Table 8

                Fold difference of candidate miRNAs as compared to levels in resting muscle








                12 h PI







                48 h PI







                5d PI







                Quiescent satellite cell







                Freshly isolated satellite cell







                Proliferating satellite cell







                Fold difference of miRNA expression as compared to resting muscle where positive values are higher expression and negative values are lower expression. NC, no change; ND, not detected.

                Relative expression of miRNAs in satellite cells following muscle injury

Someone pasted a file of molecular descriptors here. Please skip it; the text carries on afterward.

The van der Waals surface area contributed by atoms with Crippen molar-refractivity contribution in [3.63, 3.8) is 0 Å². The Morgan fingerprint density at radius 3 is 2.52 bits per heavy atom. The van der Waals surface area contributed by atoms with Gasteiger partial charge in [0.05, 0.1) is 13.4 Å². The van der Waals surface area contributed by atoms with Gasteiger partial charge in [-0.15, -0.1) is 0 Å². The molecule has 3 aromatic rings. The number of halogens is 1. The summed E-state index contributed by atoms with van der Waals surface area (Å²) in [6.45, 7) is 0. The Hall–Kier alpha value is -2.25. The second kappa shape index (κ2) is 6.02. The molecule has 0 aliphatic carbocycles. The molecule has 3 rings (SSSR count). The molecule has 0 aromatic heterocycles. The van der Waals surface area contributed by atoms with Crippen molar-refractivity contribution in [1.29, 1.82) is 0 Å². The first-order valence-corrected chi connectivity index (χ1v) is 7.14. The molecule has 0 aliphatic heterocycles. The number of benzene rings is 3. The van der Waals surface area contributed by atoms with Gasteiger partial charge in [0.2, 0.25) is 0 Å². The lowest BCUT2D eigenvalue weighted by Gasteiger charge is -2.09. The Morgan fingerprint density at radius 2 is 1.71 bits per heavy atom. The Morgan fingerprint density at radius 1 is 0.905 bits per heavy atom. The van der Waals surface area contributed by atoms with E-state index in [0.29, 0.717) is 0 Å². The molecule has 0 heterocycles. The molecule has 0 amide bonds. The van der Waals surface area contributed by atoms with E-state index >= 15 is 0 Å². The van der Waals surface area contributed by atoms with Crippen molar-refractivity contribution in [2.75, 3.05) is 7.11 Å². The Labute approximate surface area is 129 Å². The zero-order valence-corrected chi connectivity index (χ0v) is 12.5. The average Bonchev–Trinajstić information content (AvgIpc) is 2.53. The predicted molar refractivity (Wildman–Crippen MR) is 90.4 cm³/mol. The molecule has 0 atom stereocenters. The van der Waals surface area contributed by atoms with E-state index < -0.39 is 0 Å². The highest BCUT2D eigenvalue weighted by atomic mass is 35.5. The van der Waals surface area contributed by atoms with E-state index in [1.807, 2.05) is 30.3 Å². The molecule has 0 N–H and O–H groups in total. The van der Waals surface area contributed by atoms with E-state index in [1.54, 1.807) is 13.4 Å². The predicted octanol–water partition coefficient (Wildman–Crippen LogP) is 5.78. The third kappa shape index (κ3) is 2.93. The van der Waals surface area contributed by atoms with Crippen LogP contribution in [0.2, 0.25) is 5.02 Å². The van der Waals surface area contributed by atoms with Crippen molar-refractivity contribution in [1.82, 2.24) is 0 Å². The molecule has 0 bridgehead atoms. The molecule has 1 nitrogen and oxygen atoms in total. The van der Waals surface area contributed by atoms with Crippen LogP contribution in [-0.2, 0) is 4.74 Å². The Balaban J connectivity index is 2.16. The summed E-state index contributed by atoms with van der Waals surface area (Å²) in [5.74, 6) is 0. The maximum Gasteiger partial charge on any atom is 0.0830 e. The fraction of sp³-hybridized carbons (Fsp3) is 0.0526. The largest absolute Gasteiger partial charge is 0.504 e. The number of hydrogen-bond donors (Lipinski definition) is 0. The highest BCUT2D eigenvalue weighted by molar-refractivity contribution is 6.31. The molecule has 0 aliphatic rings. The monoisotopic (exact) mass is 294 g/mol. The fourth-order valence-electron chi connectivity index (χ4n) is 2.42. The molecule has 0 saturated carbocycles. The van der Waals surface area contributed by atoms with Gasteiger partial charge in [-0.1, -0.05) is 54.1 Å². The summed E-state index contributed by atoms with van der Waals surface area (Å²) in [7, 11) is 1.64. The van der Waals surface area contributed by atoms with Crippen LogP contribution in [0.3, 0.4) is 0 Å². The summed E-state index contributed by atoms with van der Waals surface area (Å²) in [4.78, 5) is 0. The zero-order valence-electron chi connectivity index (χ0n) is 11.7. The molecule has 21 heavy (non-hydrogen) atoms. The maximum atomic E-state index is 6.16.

We asked whether the six miRNAs that change expression during muscle regeneration are present in satellite cells, muscle tissue, or both. The relative expression levels for each miRNA in the uninjured tibialis anterior muscle was normalized to 1 and the relative levels in satellite cells isolated from uninjured muscle and in proliferating satellite cells isolated 48 h post-injury examined. Surprisingly, all six miRNAs were expressed at low to undetectable levels in freshly isolated satellite cells (Figure 6G). In proliferating satellite cells, all but miR-106b were expressed at levels substantially lower than that found in the tibialis anterior muscle (Figure 6H). Although MyoD protein is not detectable in freshly isolated satellite cells and they have not yet entered S-phase, freshly isolated satellite cells are not quiescent since the p38α/β MAPK is activated [8]. Therefore, to identify miRNAs present in quiescent satellite cells, mice were injected with SB203580, a p38α/β MAPK inhibitor, 1.5 h prior to satellite cell isolation (Hausburg et al., Submitted), and relative miRNA levels examined. Remarkably, we found that miR-124 was expressed 35-fold higher in quiescent satellite cells than in freshly isolated or proliferating satellite cells (Figure 6I, J; Table 8). Moreover, miR-124 was expressed at levels 10-fold greater in quiescent satellite cells than in uninjured skeletal muscle (compare Figure 6I and 6B, Figure 6J; Table 8), suggesting that the primary source of miR-124 in uninjured muscle is the satellite cell population. In contrast to miR-124, miR-16 and miR-93 are present at low to undetectable levels in quiescent satellite cells and are induced in freshly isolated satellite cells (Figure 6G, I). The expression level of miR-16 is maintained in proliferating cells, while miR-93 declines and miR-106b is dramatically induced in proliferating satellite cells as compared to freshly isolated and quiescent satellite cells (Figure 6G-I).